The Difference between 21 CFR and ISO 13485
4 min read

21 Code of Federal Regulations (CFR) Part 820, also known as the Quality System Regulation (QSR), is part of the United States (US) CFR that establishes the criteria under which medical devices are manufactured. It covers various aspects of the manufacturing process, including design, production, labeling, storage, installation, and servicing of medical devices. The regulation is enforced by the US Food and Drug Administration (FDA), and it aims to ensure that medical devices are safe and effective for their intended use.

International Organization for Standardization (ISO) 13485 is an international standard that specifies requirements for a Quality Management System (QMS), whereby an organization needs to demonstrate its ability to provide medical devices and related services that consistently meet customers’ needs and the applicable Regulatory requirements. It is designed for organizations that are involved in the design, production, installation, and servicing of medical devices. In fact, ISO 13485 is based on the ISO 9001 process model approach and is specifically tailored to the Regulatory requirements of the medical device industry.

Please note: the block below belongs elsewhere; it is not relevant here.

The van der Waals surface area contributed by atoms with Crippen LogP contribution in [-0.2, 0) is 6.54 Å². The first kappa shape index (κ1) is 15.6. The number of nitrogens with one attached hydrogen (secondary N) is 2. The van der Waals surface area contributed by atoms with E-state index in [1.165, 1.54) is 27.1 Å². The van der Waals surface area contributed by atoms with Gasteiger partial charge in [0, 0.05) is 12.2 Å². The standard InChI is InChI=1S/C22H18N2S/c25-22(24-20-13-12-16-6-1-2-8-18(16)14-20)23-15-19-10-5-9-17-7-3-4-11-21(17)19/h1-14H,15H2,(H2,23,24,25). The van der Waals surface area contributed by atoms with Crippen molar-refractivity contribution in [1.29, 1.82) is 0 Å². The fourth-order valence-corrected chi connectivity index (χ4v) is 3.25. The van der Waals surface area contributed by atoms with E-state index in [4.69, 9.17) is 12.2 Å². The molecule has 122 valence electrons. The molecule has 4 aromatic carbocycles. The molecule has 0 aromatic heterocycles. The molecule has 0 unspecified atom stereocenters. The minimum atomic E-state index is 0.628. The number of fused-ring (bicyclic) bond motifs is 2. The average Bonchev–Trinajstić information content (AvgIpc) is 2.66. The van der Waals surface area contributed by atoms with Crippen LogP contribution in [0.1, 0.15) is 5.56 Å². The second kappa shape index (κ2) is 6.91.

Global Impact of ISO 13485

ISO 13485, “Medical Devices – Quality Management Systems (QMS) – Requirements for Regulatory Purposes,” has a significant impact on Regulatory compliance for medical device manufacturers across the globe. Here are some of the key points with respect to its global impact:

  • Harmonization of Regulatory Requirements: ISO 13485 helps harmonize QMS requirements for medical device manufacturers across countries and regions. This, in turn, facilitates international trade and market access by providing a common framework that is recognized by multiple Regulatory authorities.
  • Basis for Certification: Compliance with ISO 13485 is often considered a prerequisite for obtaining certification that is necessary to market medical devices in various jurisdictions. Certification bodies use this standard to assess a manufacturer’s ability to consistently provide medical devices that meet both customers’ needs and Regulatory requirements.
  • Regulatory Acceptance: Many Regulatory authorities around the world, including those in the European Union (EU), Canada, Australia, Japan, and the US, recognize and require compliance with ISO 13485 as part of their medical device approval processes.
  • Quality Assurance: ISO 13485 focuses on ensuring the quality and safety of medical devices throughout their lifecycle, right from design and development up to production and Post-market Surveillance (PMS). This helps manufacturers maintain high-quality standards and thereby minimize the risk of product recalls or safety issues.